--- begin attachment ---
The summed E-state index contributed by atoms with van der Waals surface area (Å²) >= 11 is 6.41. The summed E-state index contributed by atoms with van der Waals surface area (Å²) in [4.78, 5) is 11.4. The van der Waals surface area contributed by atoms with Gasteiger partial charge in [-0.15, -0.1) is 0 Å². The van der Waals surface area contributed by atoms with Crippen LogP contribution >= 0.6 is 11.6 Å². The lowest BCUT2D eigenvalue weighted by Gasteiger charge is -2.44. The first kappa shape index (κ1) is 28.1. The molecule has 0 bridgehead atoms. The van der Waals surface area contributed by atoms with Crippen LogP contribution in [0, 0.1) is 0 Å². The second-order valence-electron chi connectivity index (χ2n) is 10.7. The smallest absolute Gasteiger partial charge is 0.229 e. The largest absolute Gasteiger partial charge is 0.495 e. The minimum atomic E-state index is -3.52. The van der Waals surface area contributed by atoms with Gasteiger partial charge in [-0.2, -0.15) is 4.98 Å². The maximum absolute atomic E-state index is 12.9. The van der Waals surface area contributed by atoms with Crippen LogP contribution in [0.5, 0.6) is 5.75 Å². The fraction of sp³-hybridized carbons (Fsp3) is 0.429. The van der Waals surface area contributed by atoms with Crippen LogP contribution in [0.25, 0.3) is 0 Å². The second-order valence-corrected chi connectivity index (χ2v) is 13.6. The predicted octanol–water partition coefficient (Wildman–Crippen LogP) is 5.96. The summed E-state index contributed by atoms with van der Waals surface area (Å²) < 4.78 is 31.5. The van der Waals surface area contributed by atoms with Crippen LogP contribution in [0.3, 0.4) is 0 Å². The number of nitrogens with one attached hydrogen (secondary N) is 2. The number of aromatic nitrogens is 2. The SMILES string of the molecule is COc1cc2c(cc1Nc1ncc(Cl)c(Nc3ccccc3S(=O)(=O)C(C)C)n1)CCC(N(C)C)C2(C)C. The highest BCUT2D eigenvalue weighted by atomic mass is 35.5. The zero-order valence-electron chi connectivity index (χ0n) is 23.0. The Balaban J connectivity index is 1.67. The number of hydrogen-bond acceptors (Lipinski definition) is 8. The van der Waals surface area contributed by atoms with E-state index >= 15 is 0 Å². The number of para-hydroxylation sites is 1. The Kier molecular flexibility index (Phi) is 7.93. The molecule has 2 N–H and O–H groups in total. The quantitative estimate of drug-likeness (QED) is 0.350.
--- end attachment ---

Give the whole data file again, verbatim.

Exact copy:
The summed E-state index contributed by atoms with van der Waals surface area (Å²) >= 11 is 6.41. The summed E-state index contributed by atoms with van der Waals surface area (Å²) in [4.78, 5) is 11.4. The van der Waals surface area contributed by atoms with Gasteiger partial charge in [-0.15, -0.1) is 0 Å². The van der Waals surface area contributed by atoms with Crippen LogP contribution >= 0.6 is 11.6 Å². The lowest BCUT2D eigenvalue weighted by Gasteiger charge is -2.44. The first kappa shape index (κ1) is 28.1. The molecule has 0 bridgehead atoms. The van der Waals surface area contributed by atoms with Crippen LogP contribution in [0, 0.1) is 0 Å². The second-order valence-electron chi connectivity index (χ2n) is 10.7. The smallest absolute Gasteiger partial charge is 0.229 e. The largest absolute Gasteiger partial charge is 0.495 e. The minimum atomic E-state index is -3.52. The van der Waals surface area contributed by atoms with Gasteiger partial charge in [-0.2, -0.15) is 4.98 Å². The maximum absolute atomic E-state index is 12.9. The van der Waals surface area contributed by atoms with Crippen LogP contribution in [0.5, 0.6) is 5.75 Å². The fraction of sp³-hybridized carbons (Fsp3) is 0.429. The van der Waals surface area contributed by atoms with Crippen LogP contribution in [0.25, 0.3) is 0 Å². The second-order valence-corrected chi connectivity index (χ2v) is 13.6. The predicted octanol–water partition coefficient (Wildman–Crippen LogP) is 5.96. The summed E-state index contributed by atoms with van der Waals surface area (Å²) < 4.78 is 31.5. The van der Waals surface area contributed by atoms with Crippen LogP contribution in [0.3, 0.4) is 0 Å². The number of nitrogens with one attached hydrogen (secondary N) is 2. The number of aromatic nitrogens is 2. The SMILES string of the molecule is COc1cc2c(cc1Nc1ncc(Cl)c(Nc3ccccc3S(=O)(=O)C(C)C)n1)CCC(N(C)C)C2(C)C. The highest BCUT2D eigenvalue weighted by atomic mass is 35.5. The zero-order valence-electron chi connectivity index (χ0n) is 23.0. The Balaban J connectivity index is 1.67. The number of hydrogen-bond acceptors (Lipinski definition) is 8. The van der Waals surface area contributed by atoms with E-state index >= 15 is 0 Å². The number of para-hydroxylation sites is 1. The Kier molecular flexibility index (Phi) is 7.93. The molecule has 2 N–H and O–H groups in total. The quantitative estimate of drug-likeness (QED) is 0.350.